It’s officially been a week since Harvey ravaged the Texas Coast, and has left Houston — the nation's fourth-largest city — grappling with unprecedented flooding. Do you need help? Or do you want to help those in need? Check out the resources below.
Rescue and evacuation
Find an open shelter near you by texting SHELTER and your zip code to 4FEMA (43362). You can also use the FEMA mobile app. FEMA is also providing resources for people with disabilities, access and functional needs on its website.
If you’re considering evacuating your home, the Houston Chronicle is compiling a map of flooded streets.
Several counties have issued mandatory or voluntary evacuations. Texas Gov. Greg Abbott is keeping a running list of those counties on his website. Keep in mind, the director of the federal Hurricane Harvey relief efforts has warned people in flooded regions not to get into their cars, which could put more lives at risk and drain resources that could be used to rescue citizens elsewhere.
Shelter and relief
The U.S. Department of Education activated its emergency response contact center Tuesday. Education stakeholders seeking informational resources and relief from Department-based administrative requirements are encouraged to email HarveyRelief@ed.gov.
Following reports that several Texans are missing in midst of the storm, the Red Cross is encouraging people to list themselves and their families as safe by clicking here. You can also receive disaster assistance from the Red Cross by calling 877-500-8645, or find a list of open shelters here.
Check out this app to help locate people who may be missing in the flood.
Call the United Way Helpline at 211 for information on shelters and other forms of assistance.
Check this Facebook page for an available place to stay.
Habitat for Humanity International has roughly 25 local offices in the Southeast Texas area and Southwest Louisiana area. The organization says it’ll be helping those displaced by the storm assess housing needs
The Texas Association of Business has established a hotline to provide resources to business owners affected by the storm. Call 512-637-7714 or see the website.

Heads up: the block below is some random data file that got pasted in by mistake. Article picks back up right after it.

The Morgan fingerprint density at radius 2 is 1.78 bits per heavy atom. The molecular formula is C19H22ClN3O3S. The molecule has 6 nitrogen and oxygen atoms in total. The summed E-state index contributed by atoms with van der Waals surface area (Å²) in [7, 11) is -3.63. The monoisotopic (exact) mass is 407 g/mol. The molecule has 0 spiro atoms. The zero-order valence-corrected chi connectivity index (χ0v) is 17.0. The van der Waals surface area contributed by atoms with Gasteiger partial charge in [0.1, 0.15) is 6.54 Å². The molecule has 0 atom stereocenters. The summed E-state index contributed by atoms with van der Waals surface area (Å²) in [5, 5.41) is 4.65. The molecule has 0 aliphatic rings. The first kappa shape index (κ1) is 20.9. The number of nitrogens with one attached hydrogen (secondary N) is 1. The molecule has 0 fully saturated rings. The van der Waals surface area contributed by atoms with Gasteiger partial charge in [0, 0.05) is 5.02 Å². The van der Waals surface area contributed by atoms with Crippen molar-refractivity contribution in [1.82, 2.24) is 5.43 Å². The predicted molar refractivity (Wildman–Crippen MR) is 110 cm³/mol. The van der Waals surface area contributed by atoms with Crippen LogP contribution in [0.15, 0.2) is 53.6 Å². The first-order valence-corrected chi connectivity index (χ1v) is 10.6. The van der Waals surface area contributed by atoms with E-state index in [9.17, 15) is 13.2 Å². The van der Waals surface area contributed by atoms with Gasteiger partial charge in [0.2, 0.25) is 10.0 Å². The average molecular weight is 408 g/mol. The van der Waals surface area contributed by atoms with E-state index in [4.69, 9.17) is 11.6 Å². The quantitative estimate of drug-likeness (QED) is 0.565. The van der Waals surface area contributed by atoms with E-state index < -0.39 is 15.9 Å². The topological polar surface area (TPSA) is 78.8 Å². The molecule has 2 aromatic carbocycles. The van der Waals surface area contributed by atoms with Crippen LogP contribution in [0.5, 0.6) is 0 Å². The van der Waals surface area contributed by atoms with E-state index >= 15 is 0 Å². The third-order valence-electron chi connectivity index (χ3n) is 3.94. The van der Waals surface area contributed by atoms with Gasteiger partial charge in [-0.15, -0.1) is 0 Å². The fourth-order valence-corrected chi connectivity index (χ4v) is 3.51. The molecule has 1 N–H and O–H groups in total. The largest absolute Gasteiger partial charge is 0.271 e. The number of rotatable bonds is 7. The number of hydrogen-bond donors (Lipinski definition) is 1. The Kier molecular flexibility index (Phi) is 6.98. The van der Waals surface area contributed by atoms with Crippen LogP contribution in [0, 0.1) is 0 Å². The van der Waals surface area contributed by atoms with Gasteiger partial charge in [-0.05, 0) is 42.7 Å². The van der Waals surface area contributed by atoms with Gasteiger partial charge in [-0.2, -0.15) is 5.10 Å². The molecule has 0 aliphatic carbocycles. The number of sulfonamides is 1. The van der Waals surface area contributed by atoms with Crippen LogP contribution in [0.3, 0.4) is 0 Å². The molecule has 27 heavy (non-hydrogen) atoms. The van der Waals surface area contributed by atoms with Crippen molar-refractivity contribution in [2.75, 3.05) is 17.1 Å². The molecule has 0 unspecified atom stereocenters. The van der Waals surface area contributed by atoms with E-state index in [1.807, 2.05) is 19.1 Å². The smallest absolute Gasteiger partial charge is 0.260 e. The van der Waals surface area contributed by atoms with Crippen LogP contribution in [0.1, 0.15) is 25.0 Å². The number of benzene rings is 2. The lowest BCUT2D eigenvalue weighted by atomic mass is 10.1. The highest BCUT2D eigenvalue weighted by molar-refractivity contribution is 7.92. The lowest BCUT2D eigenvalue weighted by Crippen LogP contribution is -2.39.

Call the State Bar of Texas legal hotline at 800-504-7030 for toll-free answers to basic legal questions in English, Spanish or Vietnamese. If you need a lawyer, call the State Bar’s Lawyer Referral & Information Service at 800-252-9690.
If you lost your job because of the hurricane, you may be eligible for unemployment benefits. Apply here.
CGMA is providing support to Harvey victims who are members of the Coast Guard, Army and Navy Marine Corps.
To report a missing child, call the National Center for Missing and Exploited Children at 1-866-908-9570.
For those looking for refuge, Texas State Park camping is free to hurricane evacuees.
Talk to a professional about emotional distress by calling the Disaster Distress Helpline at 1-800-985-5990 or texting “TalkWithUs” to 66746.
Harris County: Call 713-308-8580 to locate your towed car.
TekDry is headed to Houston shelters to help victims dry and recover their wet cellphones and other devices. Representatives plan to be at the George R. Brown Convention Center. For location updates, follow them at @TekDry.
DriveSavers is offering free data recovery services to people who have lost files due to water damage.
Victoria: Grocery store H-E-B has a host of emergency measures in place, including a mobile kitchen serving meals today in Victoria.
Dallas: Mayor Mike Rawlings announced Monday that the city will start receiving people flown out of the flooded region this afternoon. The city will also open three emergency evacuation shelters at Samuell Grand Recreation Center, Walnut Hill Recreation Center and Tommie Allen Recreation Center.
San Antonio: Several shelters are open for storm refugees, according to the governor’s website. Both San Antonio Shelter Hub and San Antonio’s American Red Cross Shelter are hosting those who have evacuated from the floods.
Austin: The Austin Disaster Relief Network also activated a call center to provide both resources and information to families impacted by the storm. You can reach that hotline at 512-806-0800.